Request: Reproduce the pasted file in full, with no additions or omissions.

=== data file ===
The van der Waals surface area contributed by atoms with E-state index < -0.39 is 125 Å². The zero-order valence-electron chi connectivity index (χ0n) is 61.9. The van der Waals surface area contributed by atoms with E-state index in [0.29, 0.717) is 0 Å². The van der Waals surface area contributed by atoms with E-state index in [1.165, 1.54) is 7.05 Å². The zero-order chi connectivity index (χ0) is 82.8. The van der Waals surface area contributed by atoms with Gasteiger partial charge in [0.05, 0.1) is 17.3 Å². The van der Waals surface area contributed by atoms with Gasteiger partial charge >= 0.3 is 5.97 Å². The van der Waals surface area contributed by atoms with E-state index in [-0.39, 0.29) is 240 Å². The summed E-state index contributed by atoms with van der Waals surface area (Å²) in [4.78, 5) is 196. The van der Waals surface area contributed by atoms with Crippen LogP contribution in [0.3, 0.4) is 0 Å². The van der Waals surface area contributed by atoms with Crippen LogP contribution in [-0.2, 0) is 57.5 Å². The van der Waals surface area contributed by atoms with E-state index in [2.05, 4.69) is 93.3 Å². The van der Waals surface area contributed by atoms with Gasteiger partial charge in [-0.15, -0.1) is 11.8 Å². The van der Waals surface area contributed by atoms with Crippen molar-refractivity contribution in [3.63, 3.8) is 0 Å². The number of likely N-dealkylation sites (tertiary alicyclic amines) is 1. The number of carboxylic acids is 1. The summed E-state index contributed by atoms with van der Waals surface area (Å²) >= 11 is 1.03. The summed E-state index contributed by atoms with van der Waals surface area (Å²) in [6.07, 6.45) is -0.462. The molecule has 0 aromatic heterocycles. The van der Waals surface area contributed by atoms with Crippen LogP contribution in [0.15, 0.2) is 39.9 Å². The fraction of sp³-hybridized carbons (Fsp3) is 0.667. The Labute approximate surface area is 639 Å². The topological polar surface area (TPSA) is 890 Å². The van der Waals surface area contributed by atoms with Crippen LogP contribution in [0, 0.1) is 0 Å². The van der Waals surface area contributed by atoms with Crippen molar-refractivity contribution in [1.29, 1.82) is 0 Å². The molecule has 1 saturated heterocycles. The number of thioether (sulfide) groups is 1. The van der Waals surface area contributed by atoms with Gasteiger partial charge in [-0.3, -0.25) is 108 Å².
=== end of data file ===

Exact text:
The van der Waals surface area contributed by atoms with E-state index < -0.39 is 125 Å². The zero-order valence-electron chi connectivity index (χ0n) is 61.9. The van der Waals surface area contributed by atoms with E-state index in [0.29, 0.717) is 0 Å². The van der Waals surface area contributed by atoms with E-state index in [1.165, 1.54) is 7.05 Å². The zero-order chi connectivity index (χ0) is 82.8. The van der Waals surface area contributed by atoms with Gasteiger partial charge in [0.05, 0.1) is 17.3 Å². The van der Waals surface area contributed by atoms with Gasteiger partial charge >= 0.3 is 5.97 Å². The van der Waals surface area contributed by atoms with E-state index in [-0.39, 0.29) is 240 Å². The summed E-state index contributed by atoms with van der Waals surface area (Å²) in [4.78, 5) is 196. The van der Waals surface area contributed by atoms with Crippen LogP contribution in [0.3, 0.4) is 0 Å². The van der Waals surface area contributed by atoms with Crippen LogP contribution in [-0.2, 0) is 57.5 Å². The van der Waals surface area contributed by atoms with E-state index in [2.05, 4.69) is 93.3 Å². The van der Waals surface area contributed by atoms with Gasteiger partial charge in [-0.15, -0.1) is 11.8 Å². The van der Waals surface area contributed by atoms with Crippen molar-refractivity contribution in [3.63, 3.8) is 0 Å². The number of likely N-dealkylation sites (tertiary alicyclic amines) is 1. The number of carboxylic acids is 1. The summed E-state index contributed by atoms with van der Waals surface area (Å²) >= 11 is 1.03. The summed E-state index contributed by atoms with van der Waals surface area (Å²) in [6.07, 6.45) is -0.462. The molecule has 0 aromatic heterocycles. The van der Waals surface area contributed by atoms with Crippen LogP contribution in [0.15, 0.2) is 39.9 Å². The fraction of sp³-hybridized carbons (Fsp3) is 0.667. The Labute approximate surface area is 639 Å². The topological polar surface area (TPSA) is 890 Å². The van der Waals surface area contributed by atoms with Crippen LogP contribution in [0, 0.1) is 0 Å². The van der Waals surface area contributed by atoms with Crippen molar-refractivity contribution in [1.29, 1.82) is 0 Å². The molecule has 1 saturated heterocycles. The number of thioether (sulfide) groups is 1. The van der Waals surface area contributed by atoms with Gasteiger partial charge in [-0.3, -0.25) is 108 Å².